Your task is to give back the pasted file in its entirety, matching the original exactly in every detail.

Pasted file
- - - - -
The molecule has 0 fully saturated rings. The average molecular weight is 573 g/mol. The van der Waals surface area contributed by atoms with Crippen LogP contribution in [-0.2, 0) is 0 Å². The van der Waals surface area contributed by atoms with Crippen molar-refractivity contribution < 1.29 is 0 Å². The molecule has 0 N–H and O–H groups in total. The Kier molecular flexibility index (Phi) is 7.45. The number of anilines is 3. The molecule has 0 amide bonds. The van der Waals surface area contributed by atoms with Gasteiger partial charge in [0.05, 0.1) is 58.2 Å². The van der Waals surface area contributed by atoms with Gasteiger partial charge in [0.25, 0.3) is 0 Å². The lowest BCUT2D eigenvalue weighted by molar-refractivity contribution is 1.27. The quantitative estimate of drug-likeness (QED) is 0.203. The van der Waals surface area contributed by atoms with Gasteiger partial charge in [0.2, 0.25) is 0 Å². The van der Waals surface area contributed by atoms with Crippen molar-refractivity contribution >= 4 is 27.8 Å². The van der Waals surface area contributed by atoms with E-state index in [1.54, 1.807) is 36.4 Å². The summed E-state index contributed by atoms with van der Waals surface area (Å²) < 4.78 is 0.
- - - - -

The molecule has 0 fully saturated rings. The average molecular weight is 573 g/mol. The van der Waals surface area contributed by atoms with Crippen LogP contribution in [-0.2, 0) is 0 Å². The van der Waals surface area contributed by atoms with Crippen molar-refractivity contribution < 1.29 is 0 Å². The molecule has 0 N–H and O–H groups in total. The Kier molecular flexibility index (Phi) is 7.45. The number of anilines is 3. The molecule has 0 amide bonds. The van der Waals surface area contributed by atoms with Gasteiger partial charge in [0.05, 0.1) is 58.2 Å². The van der Waals surface area contributed by atoms with Gasteiger partial charge in [0.25, 0.3) is 0 Å². The lowest BCUT2D eigenvalue weighted by molar-refractivity contribution is 1.27. The quantitative estimate of drug-likeness (QED) is 0.203. The van der Waals surface area contributed by atoms with Gasteiger partial charge in [0.2, 0.25) is 0 Å². The van der Waals surface area contributed by atoms with Crippen molar-refractivity contribution >= 4 is 27.8 Å². The van der Waals surface area contributed by atoms with E-state index in [1.54, 1.807) is 36.4 Å². The summed E-state index contributed by atoms with van der Waals surface area (Å²) < 4.78 is 0.